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Friday, May 13 • 9:40am - 9:55am
Multi-channel Participatory Budgeting LIMITED

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Limited Capacity seats available

The experiences of ICT mediated Participatory Budgeting provide a compelling case of citizen participation. More important however, are the lessons that can be drawn from the experiences, ultimately informing the work of those who work in the field of e-participation.


Background information:

Participatory Budgeting (PB) can be broadly defined as the participation of citizens in the decision-making process of budget allocation and in the monitoring of public spending. Originating in the Brazilian city of Porto Alegre, PB has spread across the world and has received international praise as a good governance policy. In practice, the implementation of PB has been associated with desirable outcomes such as reduction of tax delinquency, increased transparency and better and innovative delivery of public services.

In a traditional PB process, citizens are invited to periodic public assemblies that are held across the city to deliberate on the allocation of public resources. In this sense, PB presents some problems in terms of the material (e.g. paying for transport) and immaterial (e.g. time consumption) costs associated with participating in the process, that is, attending the public assemblies. These costs have often been reflected in low turnout levels, where only a small percentage of the city population gets involved in the initiative.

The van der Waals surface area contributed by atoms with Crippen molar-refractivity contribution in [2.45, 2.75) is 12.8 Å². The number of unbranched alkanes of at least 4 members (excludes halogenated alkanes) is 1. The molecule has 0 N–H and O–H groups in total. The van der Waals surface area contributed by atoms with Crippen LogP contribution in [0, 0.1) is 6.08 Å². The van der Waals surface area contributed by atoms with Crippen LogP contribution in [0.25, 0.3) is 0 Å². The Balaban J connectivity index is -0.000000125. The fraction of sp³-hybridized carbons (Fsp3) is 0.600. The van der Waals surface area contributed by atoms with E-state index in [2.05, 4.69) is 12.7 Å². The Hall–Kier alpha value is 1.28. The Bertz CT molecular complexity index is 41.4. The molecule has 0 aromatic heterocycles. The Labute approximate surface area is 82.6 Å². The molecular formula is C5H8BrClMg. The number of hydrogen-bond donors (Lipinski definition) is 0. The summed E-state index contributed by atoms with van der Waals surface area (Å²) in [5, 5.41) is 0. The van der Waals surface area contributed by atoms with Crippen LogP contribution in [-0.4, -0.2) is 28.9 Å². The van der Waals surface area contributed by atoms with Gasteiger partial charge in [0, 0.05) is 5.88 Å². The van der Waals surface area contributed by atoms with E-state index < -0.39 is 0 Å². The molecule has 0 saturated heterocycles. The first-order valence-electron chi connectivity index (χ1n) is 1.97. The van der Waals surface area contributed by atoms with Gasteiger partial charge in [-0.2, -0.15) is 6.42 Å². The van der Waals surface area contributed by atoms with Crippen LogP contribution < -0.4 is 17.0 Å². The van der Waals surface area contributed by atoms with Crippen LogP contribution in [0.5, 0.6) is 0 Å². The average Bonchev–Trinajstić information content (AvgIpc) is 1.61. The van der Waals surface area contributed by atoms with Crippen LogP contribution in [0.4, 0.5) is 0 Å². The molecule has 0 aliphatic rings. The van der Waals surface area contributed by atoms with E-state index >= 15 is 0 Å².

Until 2004, this had been the case for the city of Belo Horizonte, Brazil, where participation levels in the PB stood at around 1.5 percent of the city’s electors. In 2006, alongside the traditional PB process, the city administration launched a Digital Participatory Budgeting process. In addition to the budget of $43 million (USD) allocated to the traditional participatory budgeting, $11 million was assigned to the new initiative. 

Whereas the traditional PB required citizens to attend meetings at a certain time and place, with the e-PB the city’s electors could discuss and cast their votes online during a period of 42 days, where voting was enabled by the provision of a unique electoral register number.

At the completion of the process, with a budget nearly one fourth that of the traditional (offline) PB, the e-PB attracted over six times more participants, with 173,000 inhabitants (10 percent of electors) taking part in the process. The winning projects, subsequently delivered to the communities, were of undeniable salience and benefit to the citizens. They included initiatives such as the renovation of transport systems and hospitals, the building of educational centers and the creation of ecological parks.


Tiago Peixoto

ICT mediated citizen participation, participatory engineering

Friday May 13, 2011 9:40am - 9:55am
Bossanova Ballroom 722 E Burnside Portland, OR 97214

Attendees (23)